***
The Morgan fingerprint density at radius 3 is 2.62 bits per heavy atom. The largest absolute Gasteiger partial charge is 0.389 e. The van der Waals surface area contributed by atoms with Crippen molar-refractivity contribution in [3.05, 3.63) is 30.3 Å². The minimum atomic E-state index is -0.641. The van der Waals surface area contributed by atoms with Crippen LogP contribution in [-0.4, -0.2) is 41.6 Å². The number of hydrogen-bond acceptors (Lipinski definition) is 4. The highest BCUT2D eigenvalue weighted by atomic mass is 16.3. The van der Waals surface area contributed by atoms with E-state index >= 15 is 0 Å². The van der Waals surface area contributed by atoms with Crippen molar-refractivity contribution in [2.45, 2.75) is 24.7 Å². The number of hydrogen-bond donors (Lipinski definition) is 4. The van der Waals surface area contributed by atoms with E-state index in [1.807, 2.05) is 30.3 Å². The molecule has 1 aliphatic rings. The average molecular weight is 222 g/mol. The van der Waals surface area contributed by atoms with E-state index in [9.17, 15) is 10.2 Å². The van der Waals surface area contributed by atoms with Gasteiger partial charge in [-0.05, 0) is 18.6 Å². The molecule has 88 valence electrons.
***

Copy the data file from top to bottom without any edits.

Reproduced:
The Morgan fingerprint density at radius 3 is 2.62 bits per heavy atom. The largest absolute Gasteiger partial charge is 0.389 e. The van der Waals surface area contributed by atoms with Crippen molar-refractivity contribution in [3.05, 3.63) is 30.3 Å². The minimum atomic E-state index is -0.641. The van der Waals surface area contributed by atoms with Crippen LogP contribution in [-0.4, -0.2) is 41.6 Å². The number of hydrogen-bond acceptors (Lipinski definition) is 4. The highest BCUT2D eigenvalue weighted by atomic mass is 16.3. The van der Waals surface area contributed by atoms with E-state index >= 15 is 0 Å². The van der Waals surface area contributed by atoms with Crippen molar-refractivity contribution in [2.45, 2.75) is 24.7 Å². The number of hydrogen-bond donors (Lipinski definition) is 4. The van der Waals surface area contributed by atoms with E-state index in [1.807, 2.05) is 30.3 Å². The molecule has 1 aliphatic rings. The average molecular weight is 222 g/mol. The van der Waals surface area contributed by atoms with E-state index in [9.17, 15) is 10.2 Å². The van der Waals surface area contributed by atoms with Gasteiger partial charge in [-0.05, 0) is 18.6 Å². The molecule has 88 valence electrons.